- Stelai, reliefs and inscriptions of the Hellenistic and Roman periods (Lobby)
The lobby contains inscribed funerary stelai with palmette-shaped crowning members or relief representations, lists, herma?c stelai, busts of the Hellenistic and Roman periods and a neo-Attic sarcophagus with scenes from the myth of Iphigeneia in Tauris. Noteworthy is the epigram for the generals killed in the battle of Leuktra (371 BC).
- Early sculptures (Room A)
Here are some of the most important ancient Greek sculptures, including some very early Daedalic works, Archa?c kouroi from the sanctuary at Ptoon and Classical funerary stelai, mostly from Thespies. A relatively recent and exquisite addition to the collection is a late sixth-century BC funerary relief from Acraiphnion, which depicts a naked youth holding a rooster and smelling a lotus flower. This relief bears a funerary epigram in honour of the young Mnasitheos and the sculptor's signature.
- Pottery, wall-paintings and small objects (Room B)
This room contains mainly pottery, which ranges chronologically from the Bronze Age to the Late Classical period, Mycenaean wall-paintings, and jewelry, weapons, tools and various artefacts from Boiotia in the above mentioned periods. Of special importance for ancient Greek art and culture are the stirrup jars and Linear B tablets, the Near Eastern cylinder seals, Mycenaean jewelry and jeweler's moulds, clay masks, votive offerings from the Pyre of Hercules at Mt. Oite, Kabeirian vases and vases from the Polyandrion at Thespiai.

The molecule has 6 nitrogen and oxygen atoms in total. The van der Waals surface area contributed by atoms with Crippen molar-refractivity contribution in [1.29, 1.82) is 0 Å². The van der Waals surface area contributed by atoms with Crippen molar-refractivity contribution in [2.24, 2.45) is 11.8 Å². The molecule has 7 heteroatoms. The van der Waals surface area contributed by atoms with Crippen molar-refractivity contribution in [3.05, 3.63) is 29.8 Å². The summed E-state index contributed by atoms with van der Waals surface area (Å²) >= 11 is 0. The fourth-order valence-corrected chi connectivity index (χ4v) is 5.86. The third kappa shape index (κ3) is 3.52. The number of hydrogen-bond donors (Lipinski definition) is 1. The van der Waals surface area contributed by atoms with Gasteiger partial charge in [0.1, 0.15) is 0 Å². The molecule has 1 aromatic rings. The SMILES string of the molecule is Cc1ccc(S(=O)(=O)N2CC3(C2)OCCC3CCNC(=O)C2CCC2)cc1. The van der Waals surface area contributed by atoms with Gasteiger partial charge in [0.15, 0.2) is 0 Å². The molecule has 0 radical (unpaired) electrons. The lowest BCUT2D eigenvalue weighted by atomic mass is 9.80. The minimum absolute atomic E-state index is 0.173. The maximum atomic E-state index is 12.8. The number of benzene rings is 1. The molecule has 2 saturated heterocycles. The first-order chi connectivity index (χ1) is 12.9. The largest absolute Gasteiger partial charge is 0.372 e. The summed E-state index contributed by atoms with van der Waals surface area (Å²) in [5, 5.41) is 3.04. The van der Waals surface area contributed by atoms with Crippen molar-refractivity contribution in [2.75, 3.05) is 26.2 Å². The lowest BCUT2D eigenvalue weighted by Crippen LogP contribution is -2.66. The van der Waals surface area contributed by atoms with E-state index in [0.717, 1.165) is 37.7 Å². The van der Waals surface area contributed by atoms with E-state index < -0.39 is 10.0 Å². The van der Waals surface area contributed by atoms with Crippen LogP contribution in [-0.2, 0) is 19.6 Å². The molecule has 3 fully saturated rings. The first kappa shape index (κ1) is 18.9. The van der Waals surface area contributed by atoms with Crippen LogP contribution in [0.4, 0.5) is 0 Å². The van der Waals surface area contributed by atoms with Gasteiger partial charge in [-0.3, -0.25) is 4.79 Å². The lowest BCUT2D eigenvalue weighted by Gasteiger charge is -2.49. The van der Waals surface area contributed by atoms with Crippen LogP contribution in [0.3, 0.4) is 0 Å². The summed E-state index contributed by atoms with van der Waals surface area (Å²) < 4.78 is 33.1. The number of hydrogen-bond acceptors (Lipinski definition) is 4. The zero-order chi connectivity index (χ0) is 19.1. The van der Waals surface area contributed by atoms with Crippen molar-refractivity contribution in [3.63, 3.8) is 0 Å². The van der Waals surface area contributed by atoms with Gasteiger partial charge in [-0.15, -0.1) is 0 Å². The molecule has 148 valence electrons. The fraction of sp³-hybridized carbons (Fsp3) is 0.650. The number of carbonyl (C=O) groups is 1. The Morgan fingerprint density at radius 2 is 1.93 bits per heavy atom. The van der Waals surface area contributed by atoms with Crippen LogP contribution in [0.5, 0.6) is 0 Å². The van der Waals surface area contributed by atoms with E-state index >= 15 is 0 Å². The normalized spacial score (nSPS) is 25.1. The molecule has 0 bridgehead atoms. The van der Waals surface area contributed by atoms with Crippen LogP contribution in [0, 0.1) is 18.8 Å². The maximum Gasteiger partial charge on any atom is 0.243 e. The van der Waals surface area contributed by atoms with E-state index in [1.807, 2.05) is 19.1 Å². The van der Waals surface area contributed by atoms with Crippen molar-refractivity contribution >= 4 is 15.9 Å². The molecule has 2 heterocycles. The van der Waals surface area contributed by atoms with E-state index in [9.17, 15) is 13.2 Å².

- Sculptures of the Classical, Hellenistic and Roman periods (Room C)
The display includes funerary reliefs, mainly from the sanctuary of Artemis at Aulis. The unique black funerary stelai engraved with the names of men killed in battle date to the Classical period. At the room's center is the exceptional stele of Philotera, a Boiotian work of the fourth century BC from the port of Siphes (Alyki).
- Mycenaean finds from Tanagra (Room D)
This room displays finds from the Mycenaean chamber tombs of Tanagra. The group of painted clay larnakes (coffins) is unique; these sarcophagi exhibit a strong Cretan influence and date to c. 1350-1250 BC.
- Inscriptions and late sculptures (Courtyard)
Inscriptions, funerary stelai, funerary cubes with heroified horsemen, several sculptures of the Roman and Late Roman periods, and architectural members and sculptures of the Byzantine and Medieval periods are temporarily displayed in the courtyard.